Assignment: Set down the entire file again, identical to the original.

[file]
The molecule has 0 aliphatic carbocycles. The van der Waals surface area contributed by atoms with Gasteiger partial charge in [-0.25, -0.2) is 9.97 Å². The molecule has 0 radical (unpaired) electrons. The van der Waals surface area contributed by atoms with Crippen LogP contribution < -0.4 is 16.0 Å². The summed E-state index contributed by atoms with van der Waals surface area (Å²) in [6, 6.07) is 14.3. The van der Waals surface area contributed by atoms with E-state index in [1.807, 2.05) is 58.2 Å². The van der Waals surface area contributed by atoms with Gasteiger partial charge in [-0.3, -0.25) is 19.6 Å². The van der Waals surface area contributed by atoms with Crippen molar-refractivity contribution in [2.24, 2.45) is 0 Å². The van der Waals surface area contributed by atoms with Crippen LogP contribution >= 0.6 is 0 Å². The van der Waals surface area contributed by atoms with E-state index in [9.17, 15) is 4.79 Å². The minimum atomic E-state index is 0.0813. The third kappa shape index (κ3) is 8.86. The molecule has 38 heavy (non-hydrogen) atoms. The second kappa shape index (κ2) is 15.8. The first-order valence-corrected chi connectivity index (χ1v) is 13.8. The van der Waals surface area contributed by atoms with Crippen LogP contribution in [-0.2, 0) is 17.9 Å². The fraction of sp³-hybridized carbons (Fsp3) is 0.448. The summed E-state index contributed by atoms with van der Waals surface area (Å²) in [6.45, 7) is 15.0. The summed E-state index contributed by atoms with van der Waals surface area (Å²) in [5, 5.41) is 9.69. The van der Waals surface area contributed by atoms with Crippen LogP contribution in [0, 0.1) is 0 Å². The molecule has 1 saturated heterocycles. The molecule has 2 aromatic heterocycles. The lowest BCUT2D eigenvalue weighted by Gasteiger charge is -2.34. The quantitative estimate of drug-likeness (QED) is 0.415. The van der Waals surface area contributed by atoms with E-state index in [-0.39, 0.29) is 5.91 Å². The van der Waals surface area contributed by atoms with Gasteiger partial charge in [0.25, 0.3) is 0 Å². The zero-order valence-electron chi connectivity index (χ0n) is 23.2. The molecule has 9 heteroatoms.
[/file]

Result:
The molecule has 0 aliphatic carbocycles. The van der Waals surface area contributed by atoms with Gasteiger partial charge in [-0.25, -0.2) is 9.97 Å². The molecule has 0 radical (unpaired) electrons. The van der Waals surface area contributed by atoms with Crippen LogP contribution < -0.4 is 16.0 Å². The summed E-state index contributed by atoms with van der Waals surface area (Å²) in [6, 6.07) is 14.3. The van der Waals surface area contributed by atoms with E-state index in [1.807, 2.05) is 58.2 Å². The van der Waals surface area contributed by atoms with Gasteiger partial charge in [-0.3, -0.25) is 19.6 Å². The van der Waals surface area contributed by atoms with Crippen molar-refractivity contribution in [2.24, 2.45) is 0 Å². The van der Waals surface area contributed by atoms with Crippen LogP contribution >= 0.6 is 0 Å². The van der Waals surface area contributed by atoms with E-state index in [9.17, 15) is 4.79 Å². The minimum atomic E-state index is 0.0813. The third kappa shape index (κ3) is 8.86. The molecule has 38 heavy (non-hydrogen) atoms. The second kappa shape index (κ2) is 15.8. The first-order valence-corrected chi connectivity index (χ1v) is 13.8. The van der Waals surface area contributed by atoms with Crippen LogP contribution in [-0.2, 0) is 17.9 Å². The fraction of sp³-hybridized carbons (Fsp3) is 0.448. The summed E-state index contributed by atoms with van der Waals surface area (Å²) in [6.45, 7) is 15.0. The summed E-state index contributed by atoms with van der Waals surface area (Å²) in [5, 5.41) is 9.69. The van der Waals surface area contributed by atoms with Crippen LogP contribution in [0, 0.1) is 0 Å². The molecule has 1 saturated heterocycles. The molecule has 2 aromatic heterocycles. The lowest BCUT2D eigenvalue weighted by Gasteiger charge is -2.34. The quantitative estimate of drug-likeness (QED) is 0.415. The van der Waals surface area contributed by atoms with E-state index in [-0.39, 0.29) is 5.91 Å². The van der Waals surface area contributed by atoms with Gasteiger partial charge in [0.25, 0.3) is 0 Å². The zero-order valence-electron chi connectivity index (χ0n) is 23.2. The molecule has 9 heteroatoms.